It’s no wonder that the rollout of 5G mobile broadband has been greeted with such excitement. It’s a major step forward towards realizing a connected world. For consumers, the increased bandwidth and speed means more dependable and more responsive connectivity. They can do everything they normally do, but more so, as well as faster and more reliably.
For business, though, it’s much more than this. In fact, it’s a game-changer. Individual people only possess a few devices each with which they can take advantage of that bandwidth – but enterprises potentially have thousands. Tens of thousands. They can use 5G not just for mobile devices in the hands of their workforce, but for their assets. Everything, from headquarters buildings down to tiny sensors on remote equipment, can be web-enabled. In short, it’s a technological development that can change how business works.
Communication service providers providing the 5G network to enterprises need to create new revenue streams to monetize the untapped potential of the massive investment they have planned for their consumer networks. 5G network slicing – in other words, creating customized virtual networks on a common shared physical infrastructure – creates opportunities to leverage that investments and pivot towards enterprises. This helps them access new markets to release this potential.
Making it happen, though: that’s the challenge.
Every element in every slice
What makes it hard is that 5G networks are a collection of connectivity technologies. Cellular wireless, optical transport networks, microwave, data centers – all these things and more are constituent parts, and they all need to be in every network slice you create.
In addition, different elements of 5G networks each have their own standards. They include TMForum, 3GPP, O-RAN, and IETF, and a network slice created for an enterprise will need to comply with them all. Finally, the end-to-end management – everything from provisioning a slice to managing its lifecycle – needs to be automated and simple enough for operations.
What’s more, there are many, many different vendors, and partners in the telecom ecosystem, providing not just physical infrastructure, but key elements such as networking software, system integration, apps, security, and support.
For a network slice to happen, all these organizations and elements need to be coordinated, and that takes time, effort, and a considerable degree of automation.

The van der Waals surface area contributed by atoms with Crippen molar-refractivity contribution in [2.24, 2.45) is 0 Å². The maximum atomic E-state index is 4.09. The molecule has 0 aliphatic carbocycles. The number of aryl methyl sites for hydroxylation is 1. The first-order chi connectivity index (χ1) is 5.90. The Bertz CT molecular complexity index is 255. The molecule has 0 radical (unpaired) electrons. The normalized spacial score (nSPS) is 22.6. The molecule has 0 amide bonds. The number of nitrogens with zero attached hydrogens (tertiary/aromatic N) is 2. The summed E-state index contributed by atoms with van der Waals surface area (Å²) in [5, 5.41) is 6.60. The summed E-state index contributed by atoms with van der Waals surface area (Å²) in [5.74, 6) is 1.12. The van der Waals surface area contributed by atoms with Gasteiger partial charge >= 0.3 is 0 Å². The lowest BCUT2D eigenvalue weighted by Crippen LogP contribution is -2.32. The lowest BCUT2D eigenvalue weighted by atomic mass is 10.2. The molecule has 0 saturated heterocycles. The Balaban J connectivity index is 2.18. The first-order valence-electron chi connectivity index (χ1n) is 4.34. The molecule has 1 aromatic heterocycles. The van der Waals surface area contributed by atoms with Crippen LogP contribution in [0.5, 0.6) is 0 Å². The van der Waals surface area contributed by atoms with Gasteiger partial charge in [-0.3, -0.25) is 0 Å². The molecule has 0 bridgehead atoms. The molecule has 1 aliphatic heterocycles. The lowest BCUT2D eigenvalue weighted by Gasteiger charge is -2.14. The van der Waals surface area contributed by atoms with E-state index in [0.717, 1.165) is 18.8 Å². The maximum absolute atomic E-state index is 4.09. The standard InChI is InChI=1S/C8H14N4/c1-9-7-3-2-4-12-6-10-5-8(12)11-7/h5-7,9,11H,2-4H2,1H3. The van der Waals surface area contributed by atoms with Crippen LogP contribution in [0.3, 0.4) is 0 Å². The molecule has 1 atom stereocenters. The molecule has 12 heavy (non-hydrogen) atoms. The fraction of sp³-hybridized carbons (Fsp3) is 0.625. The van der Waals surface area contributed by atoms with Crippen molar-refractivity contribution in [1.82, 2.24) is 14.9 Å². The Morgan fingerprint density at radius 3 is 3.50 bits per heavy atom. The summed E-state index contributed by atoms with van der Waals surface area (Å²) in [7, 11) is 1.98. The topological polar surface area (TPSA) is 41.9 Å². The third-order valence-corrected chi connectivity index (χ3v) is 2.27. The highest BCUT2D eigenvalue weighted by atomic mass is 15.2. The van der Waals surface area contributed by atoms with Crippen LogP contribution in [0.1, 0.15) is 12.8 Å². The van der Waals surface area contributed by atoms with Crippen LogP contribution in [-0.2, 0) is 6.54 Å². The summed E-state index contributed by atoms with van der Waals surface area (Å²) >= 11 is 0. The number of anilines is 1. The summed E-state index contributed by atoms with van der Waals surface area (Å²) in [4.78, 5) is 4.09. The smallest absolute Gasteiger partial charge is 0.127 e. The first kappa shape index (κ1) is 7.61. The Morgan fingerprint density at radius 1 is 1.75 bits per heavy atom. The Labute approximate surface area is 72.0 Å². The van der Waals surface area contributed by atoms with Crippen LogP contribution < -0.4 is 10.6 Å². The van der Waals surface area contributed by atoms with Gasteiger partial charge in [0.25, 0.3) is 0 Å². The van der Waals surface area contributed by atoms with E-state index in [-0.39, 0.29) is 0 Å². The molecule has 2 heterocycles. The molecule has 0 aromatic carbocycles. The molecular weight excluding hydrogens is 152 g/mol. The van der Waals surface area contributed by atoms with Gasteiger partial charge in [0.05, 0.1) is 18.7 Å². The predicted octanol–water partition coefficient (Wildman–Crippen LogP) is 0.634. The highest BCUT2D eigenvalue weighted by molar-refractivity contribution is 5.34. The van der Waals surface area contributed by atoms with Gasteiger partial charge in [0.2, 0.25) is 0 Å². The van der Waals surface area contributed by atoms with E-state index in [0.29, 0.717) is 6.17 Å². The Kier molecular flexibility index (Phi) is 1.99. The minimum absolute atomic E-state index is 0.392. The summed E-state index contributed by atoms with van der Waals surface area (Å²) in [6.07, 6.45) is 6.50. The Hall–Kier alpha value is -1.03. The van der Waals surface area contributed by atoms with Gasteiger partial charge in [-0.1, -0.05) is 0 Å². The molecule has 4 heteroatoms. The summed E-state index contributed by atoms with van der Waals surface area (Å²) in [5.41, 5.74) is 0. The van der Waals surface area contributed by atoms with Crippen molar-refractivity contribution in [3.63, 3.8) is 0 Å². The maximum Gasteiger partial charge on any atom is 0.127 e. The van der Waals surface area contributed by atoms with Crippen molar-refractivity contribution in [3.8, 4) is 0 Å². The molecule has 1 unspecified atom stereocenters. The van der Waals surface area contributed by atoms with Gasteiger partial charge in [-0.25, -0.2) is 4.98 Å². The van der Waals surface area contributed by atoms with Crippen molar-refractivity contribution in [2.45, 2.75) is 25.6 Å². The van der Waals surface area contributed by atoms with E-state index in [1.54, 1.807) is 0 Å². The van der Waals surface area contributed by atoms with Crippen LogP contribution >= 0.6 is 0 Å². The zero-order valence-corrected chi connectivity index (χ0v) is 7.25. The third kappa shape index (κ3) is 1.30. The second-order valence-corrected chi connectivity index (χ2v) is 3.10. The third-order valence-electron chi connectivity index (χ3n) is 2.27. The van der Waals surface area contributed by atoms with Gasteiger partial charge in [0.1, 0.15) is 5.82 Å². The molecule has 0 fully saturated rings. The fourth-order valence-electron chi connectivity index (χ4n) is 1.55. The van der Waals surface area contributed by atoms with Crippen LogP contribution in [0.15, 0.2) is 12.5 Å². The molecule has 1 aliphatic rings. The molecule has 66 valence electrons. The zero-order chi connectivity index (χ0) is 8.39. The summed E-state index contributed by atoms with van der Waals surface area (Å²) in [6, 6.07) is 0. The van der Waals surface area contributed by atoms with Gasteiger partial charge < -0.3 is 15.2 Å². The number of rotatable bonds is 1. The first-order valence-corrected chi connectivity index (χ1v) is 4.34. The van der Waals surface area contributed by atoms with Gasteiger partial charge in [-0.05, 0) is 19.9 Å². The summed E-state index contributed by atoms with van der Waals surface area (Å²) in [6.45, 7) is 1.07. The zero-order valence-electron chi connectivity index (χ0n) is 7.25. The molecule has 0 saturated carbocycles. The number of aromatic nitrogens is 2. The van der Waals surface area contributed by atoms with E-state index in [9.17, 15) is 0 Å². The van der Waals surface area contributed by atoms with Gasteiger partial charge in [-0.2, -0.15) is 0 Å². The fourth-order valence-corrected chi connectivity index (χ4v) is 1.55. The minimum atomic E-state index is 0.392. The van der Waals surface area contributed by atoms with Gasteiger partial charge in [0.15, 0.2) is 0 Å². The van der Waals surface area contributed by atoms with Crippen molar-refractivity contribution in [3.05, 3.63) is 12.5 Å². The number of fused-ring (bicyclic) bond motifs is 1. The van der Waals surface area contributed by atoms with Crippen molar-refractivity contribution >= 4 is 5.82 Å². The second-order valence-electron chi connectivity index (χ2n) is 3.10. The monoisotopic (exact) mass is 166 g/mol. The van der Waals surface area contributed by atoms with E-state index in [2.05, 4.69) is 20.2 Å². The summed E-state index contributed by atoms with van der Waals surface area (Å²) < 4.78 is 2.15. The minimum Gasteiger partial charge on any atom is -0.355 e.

So, then. Where to start? The answer is with a blueprint. That’s what we did here at Capgemini. Working with Telefonica, we designed and implemented a proof-of-concept for an end-to-end solution entirely provisioned and managed from the cloud. Many other leading organizations contributed to the blueprint: Microsoft supported the hosting of the orchestration functions in Azure and provided its 5G standalone (SA) Core Network; Intel provided on-prem servers for virtualized baseband; Blue Planet provided the end-to-end service orchestration, built to interact with orchestrators responsible for each domain including radio orchestration and control with Juniper’s O-RAN Service Management & Orchestration (SMO) and RAN Intelligent Controller (RIC) with Slice-Aware Admission Control x/rApps; and Casa Systems provided disaggregated 5G radio access network (RAN).
Disaggregation: making things manageable
One of the chief aims of the project was to softwarize the network as much as possible and simplify the operations. Therefore, orchestrating the entire solution from cloud was critical. (The only exception was the radio domain, which employed a physical radio unit.) Disaggregating the software from the hardware, and the management from the physical network, made slicing easier, and made each of these elements simpler to oversee and run. This, in turn, makes adoption more straightforward for enterprises.
The solution was hosted, tested, and verified at our 5G labs in Portugal, and I must say we and our many project partners are very pleased with the results. Together, we’ve shown that it’s possible to build a broad ecosystem that can overcome the challenges of network slicing using end-to-end automation. In addition, we believe our pre-integrated network blueprints can significantly reduce the cost of new network planning, design, and test cycles.
It’s an approach that other operators can use to address new markets, and to make the most of their investment in 5G. We’re actively involved with them and with industry forums to promote the benefits of network slicing and associated blueprints.
As this article highlights, and as other pieces in this short series from our project partners will show, this has been a truly collaborative effort from which everyone – communication, service providers, industry organizations, and enterprise customers alike – will benefit.